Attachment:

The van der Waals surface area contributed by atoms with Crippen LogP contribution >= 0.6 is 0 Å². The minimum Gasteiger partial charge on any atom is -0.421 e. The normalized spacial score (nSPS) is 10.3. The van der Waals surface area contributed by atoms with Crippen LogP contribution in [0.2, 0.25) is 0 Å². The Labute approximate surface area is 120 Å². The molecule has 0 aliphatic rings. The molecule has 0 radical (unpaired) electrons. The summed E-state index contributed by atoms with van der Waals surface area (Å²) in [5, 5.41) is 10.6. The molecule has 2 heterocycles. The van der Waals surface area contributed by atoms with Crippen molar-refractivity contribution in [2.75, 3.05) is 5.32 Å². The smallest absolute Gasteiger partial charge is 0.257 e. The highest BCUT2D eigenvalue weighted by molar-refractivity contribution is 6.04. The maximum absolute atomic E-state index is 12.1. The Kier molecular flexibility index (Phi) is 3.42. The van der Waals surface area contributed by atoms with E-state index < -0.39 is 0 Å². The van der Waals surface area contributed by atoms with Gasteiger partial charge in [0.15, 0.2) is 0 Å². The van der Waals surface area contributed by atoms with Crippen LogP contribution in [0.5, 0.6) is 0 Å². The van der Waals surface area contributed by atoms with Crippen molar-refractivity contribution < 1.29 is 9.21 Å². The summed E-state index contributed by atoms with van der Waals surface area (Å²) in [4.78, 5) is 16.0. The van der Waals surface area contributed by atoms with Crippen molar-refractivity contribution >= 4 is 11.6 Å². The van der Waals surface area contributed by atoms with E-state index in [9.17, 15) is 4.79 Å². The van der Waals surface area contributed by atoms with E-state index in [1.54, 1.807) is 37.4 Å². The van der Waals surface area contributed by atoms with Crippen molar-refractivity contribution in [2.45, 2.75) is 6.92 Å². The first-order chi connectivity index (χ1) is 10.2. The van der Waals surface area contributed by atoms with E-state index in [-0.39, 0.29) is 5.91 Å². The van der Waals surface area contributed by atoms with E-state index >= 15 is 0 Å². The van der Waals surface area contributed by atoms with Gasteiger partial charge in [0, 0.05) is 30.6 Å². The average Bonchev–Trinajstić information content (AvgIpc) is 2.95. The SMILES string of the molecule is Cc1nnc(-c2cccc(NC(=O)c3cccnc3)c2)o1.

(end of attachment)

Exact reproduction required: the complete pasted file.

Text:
The van der Waals surface area contributed by atoms with Crippen LogP contribution >= 0.6 is 0 Å². The minimum Gasteiger partial charge on any atom is -0.421 e. The normalized spacial score (nSPS) is 10.3. The van der Waals surface area contributed by atoms with Crippen LogP contribution in [0.2, 0.25) is 0 Å². The Labute approximate surface area is 120 Å². The molecule has 0 aliphatic rings. The molecule has 0 radical (unpaired) electrons. The summed E-state index contributed by atoms with van der Waals surface area (Å²) in [5, 5.41) is 10.6. The molecule has 2 heterocycles. The van der Waals surface area contributed by atoms with Crippen molar-refractivity contribution in [2.75, 3.05) is 5.32 Å². The smallest absolute Gasteiger partial charge is 0.257 e. The highest BCUT2D eigenvalue weighted by molar-refractivity contribution is 6.04. The maximum absolute atomic E-state index is 12.1. The Kier molecular flexibility index (Phi) is 3.42. The van der Waals surface area contributed by atoms with E-state index < -0.39 is 0 Å². The van der Waals surface area contributed by atoms with Gasteiger partial charge in [0.15, 0.2) is 0 Å². The van der Waals surface area contributed by atoms with Crippen LogP contribution in [0.5, 0.6) is 0 Å². The van der Waals surface area contributed by atoms with Crippen molar-refractivity contribution < 1.29 is 9.21 Å². The summed E-state index contributed by atoms with van der Waals surface area (Å²) in [4.78, 5) is 16.0. The van der Waals surface area contributed by atoms with Crippen molar-refractivity contribution >= 4 is 11.6 Å². The van der Waals surface area contributed by atoms with E-state index in [9.17, 15) is 4.79 Å². The van der Waals surface area contributed by atoms with E-state index in [1.54, 1.807) is 37.4 Å². The van der Waals surface area contributed by atoms with Crippen molar-refractivity contribution in [2.45, 2.75) is 6.92 Å². The first-order chi connectivity index (χ1) is 10.2. The van der Waals surface area contributed by atoms with E-state index in [-0.39, 0.29) is 5.91 Å². The van der Waals surface area contributed by atoms with E-state index >= 15 is 0 Å². The van der Waals surface area contributed by atoms with Gasteiger partial charge in [0, 0.05) is 30.6 Å². The average Bonchev–Trinajstić information content (AvgIpc) is 2.95. The SMILES string of the molecule is Cc1nnc(-c2cccc(NC(=O)c3cccnc3)c2)o1.